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If you’ve ever questioned the possibility of evaluating a client remotely, I’m here to confirm that it can be done. Even before the COVID-19 pandemic, I would do evaluations via teletherapy. It’s one of the best ways to cater to clients who live a few hours away but happen to be in the same state. By mid-2020, I was completing most of my immigration evaluations virtually.
Fortunately, the United States Citizenship and Immigration Services (USCIS) allows evaluations to be completed via teletherapy. In fact, telehealth has been made a top priority during the current pandemic. However, you generally need to be a licensed immigration therapist in the same state where the client is physically located.
Keep in mind that there may be short-term exceptions for interstate clinicians, especially during the pandemic. Nevertheless, all therapists should make sure they are authorized to do this before attempting to complete any evaluations.
Many studies have proven that teletherapy can be just as effective as in-person therapy. As long as you and your clients have access to the needed equipment, it’s a completely viable option. In most cases, the equipment required for a teletherapy session is a computer or mobile device with a camera and a microphone. Both parties will also need a reliable internet connection.
According to an article published by the American Psychological Association in July 2020, “the pandemic has accelerated the shift toward telehealth.” Research surrounding teletherapy began in the 1960s, however, it really picked up in the last 10 years.
Dr. David Mohr spent his career studying telepsychology and digital mental health. He is the director of the Center for Behavioral Intervention Technologies at Northwestern University’s Feinberg School of Medicine. Through his research, he came to the conclusion that teletherapy is essentially just as effective as traditional in-person therapy.
Telehealth evaluation challenges
Overall, telehealth is an opportunity to connect with more clients and make immigration evaluations increasingly accessible. However, it does have its fair share of challenges. Here is a list of challenges to consider:
- Technical issues can arise for both clients and clinicians. People often experience unexpected problems with their devices or internet connection.
- Clinicians will not have access to some of their tools. For example, they cannot use a sand tray, weighted blanket, art supplies, or toys.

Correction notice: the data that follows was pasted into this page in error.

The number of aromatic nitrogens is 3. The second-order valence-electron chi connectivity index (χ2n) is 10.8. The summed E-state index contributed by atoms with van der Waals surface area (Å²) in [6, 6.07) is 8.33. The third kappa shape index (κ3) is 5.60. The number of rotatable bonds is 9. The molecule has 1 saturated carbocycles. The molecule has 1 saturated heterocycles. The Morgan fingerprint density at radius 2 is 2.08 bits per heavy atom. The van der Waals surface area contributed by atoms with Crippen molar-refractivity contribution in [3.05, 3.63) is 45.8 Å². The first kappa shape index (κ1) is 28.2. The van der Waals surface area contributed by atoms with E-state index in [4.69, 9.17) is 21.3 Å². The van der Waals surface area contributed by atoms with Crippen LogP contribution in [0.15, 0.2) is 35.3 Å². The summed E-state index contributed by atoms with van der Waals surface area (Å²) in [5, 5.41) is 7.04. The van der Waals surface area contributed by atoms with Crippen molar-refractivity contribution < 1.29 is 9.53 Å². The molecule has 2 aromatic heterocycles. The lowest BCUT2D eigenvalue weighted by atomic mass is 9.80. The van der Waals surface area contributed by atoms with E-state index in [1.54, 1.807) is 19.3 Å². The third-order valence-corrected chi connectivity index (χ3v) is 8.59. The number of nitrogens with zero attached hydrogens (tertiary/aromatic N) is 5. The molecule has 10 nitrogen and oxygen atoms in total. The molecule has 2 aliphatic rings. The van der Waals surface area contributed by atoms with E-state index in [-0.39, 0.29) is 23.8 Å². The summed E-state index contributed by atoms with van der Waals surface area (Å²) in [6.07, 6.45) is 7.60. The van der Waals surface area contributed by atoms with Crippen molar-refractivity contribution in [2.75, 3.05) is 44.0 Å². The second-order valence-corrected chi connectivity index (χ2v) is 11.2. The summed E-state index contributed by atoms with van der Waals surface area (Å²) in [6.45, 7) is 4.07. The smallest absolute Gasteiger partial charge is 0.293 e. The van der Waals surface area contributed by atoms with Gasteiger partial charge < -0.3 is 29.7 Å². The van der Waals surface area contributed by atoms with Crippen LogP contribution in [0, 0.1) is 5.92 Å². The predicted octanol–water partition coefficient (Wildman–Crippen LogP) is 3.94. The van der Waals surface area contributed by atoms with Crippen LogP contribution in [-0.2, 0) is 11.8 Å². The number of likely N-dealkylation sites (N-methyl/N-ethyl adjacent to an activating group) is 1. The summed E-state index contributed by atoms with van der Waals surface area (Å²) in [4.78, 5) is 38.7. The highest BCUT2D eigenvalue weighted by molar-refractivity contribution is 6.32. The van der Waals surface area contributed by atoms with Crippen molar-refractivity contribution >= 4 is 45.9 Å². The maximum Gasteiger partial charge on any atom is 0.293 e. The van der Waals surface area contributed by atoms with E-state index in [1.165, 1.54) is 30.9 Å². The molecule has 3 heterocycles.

- There can be privacy limitations for both clinicians and clients. It might be risky for personal health data to be transmitted electronically.
- Loss of vital assessment information that could support the evaluation. It usually helps the clinician to see the client in person or take note of who accompanied them to the appointment.
- No form of human contact. You cannot shake hands, kindly offer a Kleenex, or control the evaluation environment.
- The client or clinician might be affected by external distractions in their environment.
Benefits of evaluations via telehealth
The benefits of telehealth tend to outweigh the challenges. For this reason, many clinicians have resorted to teletherapy in order to meet the needs of their clients. Here is a list of benefits to consider:
- Flexibility for both clients and clinicians. You can schedule appointments at a time that suits both parties without being confined to specific office hours.
- Clients can choose from a wider range of clinicians. With telehealth, they are not limited to clinicians within driving distance from their home.
- Lower overhead for the clinician as they don’t have to concern themselves with managing and financing a large workspace.
- Online portals make it easy to share and organize relevant documents.
- Reduced waiting time for clients and clinicians. Both parties are more likely to start the appointment on time if they don’t have to travel to a physical destination.
- Comfort from being in your own space.
There is still a lot to be learned about teletherapy and how effective it is for immigration evaluations. However, plenty of clinicians have utilized this option prior to the pandemic and throughout the ordeal.
In an article published by Harvard Medical School, it was confirmed that almost three-quarters of Americans surveyed said the pandemic encouraged them to try virtual care. This confirms that the public is open to teletherapy as a viable alternative for in-person appointments.
Greenbaum, Z. (2020). How well is telepsychology working?. Retrieved 12 March 2021
Harvard Publishing. (2020). Telehealth: The advantages and disadvantages – Harvard Health. Retrieved 12 March 2021
I’m Cecilia Racine, and I teach therapists how to help immigrants through my online courses. As a bilingual immigrant myself, I know the unique perspective that these clients are experiencing. I’ve conducted over 300 evaluations and work with dozens of lawyers in the various states. Immigrants are my passion, I believe they add to the fabric of our country.
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